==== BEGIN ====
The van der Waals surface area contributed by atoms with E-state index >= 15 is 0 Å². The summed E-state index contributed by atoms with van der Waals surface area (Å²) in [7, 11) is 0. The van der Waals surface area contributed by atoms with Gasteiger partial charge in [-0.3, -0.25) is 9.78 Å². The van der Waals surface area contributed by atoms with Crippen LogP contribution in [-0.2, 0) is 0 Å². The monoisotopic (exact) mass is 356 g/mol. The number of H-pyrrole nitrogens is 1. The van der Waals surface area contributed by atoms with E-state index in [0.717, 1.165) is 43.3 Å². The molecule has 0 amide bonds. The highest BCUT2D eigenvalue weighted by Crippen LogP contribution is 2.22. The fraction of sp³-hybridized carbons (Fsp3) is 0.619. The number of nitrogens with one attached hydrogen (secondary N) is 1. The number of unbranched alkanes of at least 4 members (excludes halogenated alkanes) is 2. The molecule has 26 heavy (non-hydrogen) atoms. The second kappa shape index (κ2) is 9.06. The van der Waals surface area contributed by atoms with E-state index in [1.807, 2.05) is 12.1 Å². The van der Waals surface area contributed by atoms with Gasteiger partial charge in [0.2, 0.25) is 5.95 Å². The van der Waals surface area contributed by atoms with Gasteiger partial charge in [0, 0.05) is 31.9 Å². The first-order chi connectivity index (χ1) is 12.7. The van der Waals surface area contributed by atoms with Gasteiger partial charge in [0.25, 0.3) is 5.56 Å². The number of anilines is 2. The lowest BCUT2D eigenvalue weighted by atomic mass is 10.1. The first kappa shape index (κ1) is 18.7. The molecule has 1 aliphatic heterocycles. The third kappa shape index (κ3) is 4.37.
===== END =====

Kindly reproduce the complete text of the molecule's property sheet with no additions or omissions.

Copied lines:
The van der Waals surface area contributed by atoms with E-state index >= 15 is 0 Å². The summed E-state index contributed by atoms with van der Waals surface area (Å²) in [7, 11) is 0. The van der Waals surface area contributed by atoms with Gasteiger partial charge in [-0.3, -0.25) is 9.78 Å². The van der Waals surface area contributed by atoms with Crippen LogP contribution in [-0.2, 0) is 0 Å². The monoisotopic (exact) mass is 356 g/mol. The number of H-pyrrole nitrogens is 1. The van der Waals surface area contributed by atoms with E-state index in [0.717, 1.165) is 43.3 Å². The molecule has 0 amide bonds. The highest BCUT2D eigenvalue weighted by Crippen LogP contribution is 2.22. The fraction of sp³-hybridized carbons (Fsp3) is 0.619. The number of nitrogens with one attached hydrogen (secondary N) is 1. The number of unbranched alkanes of at least 4 members (excludes halogenated alkanes) is 2. The molecule has 26 heavy (non-hydrogen) atoms. The second kappa shape index (κ2) is 9.06. The van der Waals surface area contributed by atoms with E-state index in [1.807, 2.05) is 12.1 Å². The van der Waals surface area contributed by atoms with Gasteiger partial charge in [0.2, 0.25) is 5.95 Å². The van der Waals surface area contributed by atoms with Gasteiger partial charge in [0, 0.05) is 31.9 Å². The first-order chi connectivity index (χ1) is 12.7. The van der Waals surface area contributed by atoms with Gasteiger partial charge in [0.25, 0.3) is 5.56 Å². The number of anilines is 2. The lowest BCUT2D eigenvalue weighted by atomic mass is 10.1. The first kappa shape index (κ1) is 18.7. The molecule has 1 aliphatic heterocycles. The third kappa shape index (κ3) is 4.37.